The five personality traits that are considered inherited:

  1. Level of extraversion and introversion.
  2. Level of emotional stability. Tendency to bad temper, depression, anxiety, anger, etc. versus emotional control.
  3. Level of interest in new experiences, curiosity, imagination, creativity, etc.
  4. The level of interest in others, altruism, kindness, empathy, etc.
  5. Level of self-discipline, responsibility, capacity to follow rules, organization, perfectionism, etc.

Twins have a more similar character than brothers, and identical twins even more –although they had been brought up in different places. That being said, from the moment identical twins are born, they show differences in their characters as, apparently, some individual experiences are acquired during pregnancy.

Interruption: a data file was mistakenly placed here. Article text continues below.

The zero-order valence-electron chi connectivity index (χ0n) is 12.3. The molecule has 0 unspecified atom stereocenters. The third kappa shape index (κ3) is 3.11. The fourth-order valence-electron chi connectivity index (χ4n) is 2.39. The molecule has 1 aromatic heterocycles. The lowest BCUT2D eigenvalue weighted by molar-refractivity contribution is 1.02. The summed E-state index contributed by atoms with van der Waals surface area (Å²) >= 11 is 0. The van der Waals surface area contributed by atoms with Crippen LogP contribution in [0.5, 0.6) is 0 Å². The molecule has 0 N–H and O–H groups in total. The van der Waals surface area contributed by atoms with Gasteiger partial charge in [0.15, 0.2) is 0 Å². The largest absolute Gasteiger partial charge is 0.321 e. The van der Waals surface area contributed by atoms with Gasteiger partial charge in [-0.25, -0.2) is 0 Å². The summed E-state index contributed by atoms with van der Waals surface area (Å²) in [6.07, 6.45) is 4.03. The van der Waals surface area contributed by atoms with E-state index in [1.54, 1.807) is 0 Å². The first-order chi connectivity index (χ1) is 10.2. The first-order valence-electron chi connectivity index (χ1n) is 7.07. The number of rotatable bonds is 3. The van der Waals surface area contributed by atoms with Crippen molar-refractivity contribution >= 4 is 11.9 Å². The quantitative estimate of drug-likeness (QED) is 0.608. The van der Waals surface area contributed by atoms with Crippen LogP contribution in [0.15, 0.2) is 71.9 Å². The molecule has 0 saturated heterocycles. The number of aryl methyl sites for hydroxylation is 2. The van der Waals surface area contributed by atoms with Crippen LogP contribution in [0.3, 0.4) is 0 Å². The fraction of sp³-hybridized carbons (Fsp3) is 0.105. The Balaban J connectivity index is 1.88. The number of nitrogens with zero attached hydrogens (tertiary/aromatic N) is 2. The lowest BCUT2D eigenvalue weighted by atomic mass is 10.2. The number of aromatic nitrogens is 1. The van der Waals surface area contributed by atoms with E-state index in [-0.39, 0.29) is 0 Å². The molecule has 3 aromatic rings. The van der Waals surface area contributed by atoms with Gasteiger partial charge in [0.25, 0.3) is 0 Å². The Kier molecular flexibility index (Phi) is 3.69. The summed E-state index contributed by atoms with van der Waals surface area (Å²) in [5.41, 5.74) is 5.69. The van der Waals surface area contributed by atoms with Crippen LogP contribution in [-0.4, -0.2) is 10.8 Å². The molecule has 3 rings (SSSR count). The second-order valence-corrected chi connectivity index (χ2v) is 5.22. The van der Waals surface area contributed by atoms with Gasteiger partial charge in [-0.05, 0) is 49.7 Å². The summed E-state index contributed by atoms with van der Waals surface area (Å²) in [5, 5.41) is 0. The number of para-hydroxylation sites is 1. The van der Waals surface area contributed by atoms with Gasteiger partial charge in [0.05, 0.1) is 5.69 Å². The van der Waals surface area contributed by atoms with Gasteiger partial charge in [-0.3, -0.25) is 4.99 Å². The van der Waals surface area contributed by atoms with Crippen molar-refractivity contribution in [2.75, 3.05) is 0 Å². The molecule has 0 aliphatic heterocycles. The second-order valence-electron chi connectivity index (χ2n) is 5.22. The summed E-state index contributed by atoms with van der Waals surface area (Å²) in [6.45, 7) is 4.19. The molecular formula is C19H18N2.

Knowing all that, how do we match our donors?

Appearance: we know them perfectly and we study in detail their features to match them with those of the patients who will be the recipients of the gamete.

Intellectual level: we only organize informative campaigns in universities –not because is a requirement, i.e. if a non-university friend comes along we will accept her/him– only because we know that there are more candidates. Donors usually have a higher level of education –in environments with a lower educational level donation is not well accepted.

Last but not least, the personality: our psychologists interview the donors and get tests done to discard possible pathologies. We cannot know what their personality is like (sociable, shy, etc.) but we do know their habits –they have strong commitment traits, emotional stability and strength. And apparently these traits are inherited!

We consider the matching of the donor extremely important. It is a feeling of responsibility and honor created by the trust our patients place in us.

Infertility and Chemical Substances (Endocrine Disruptors)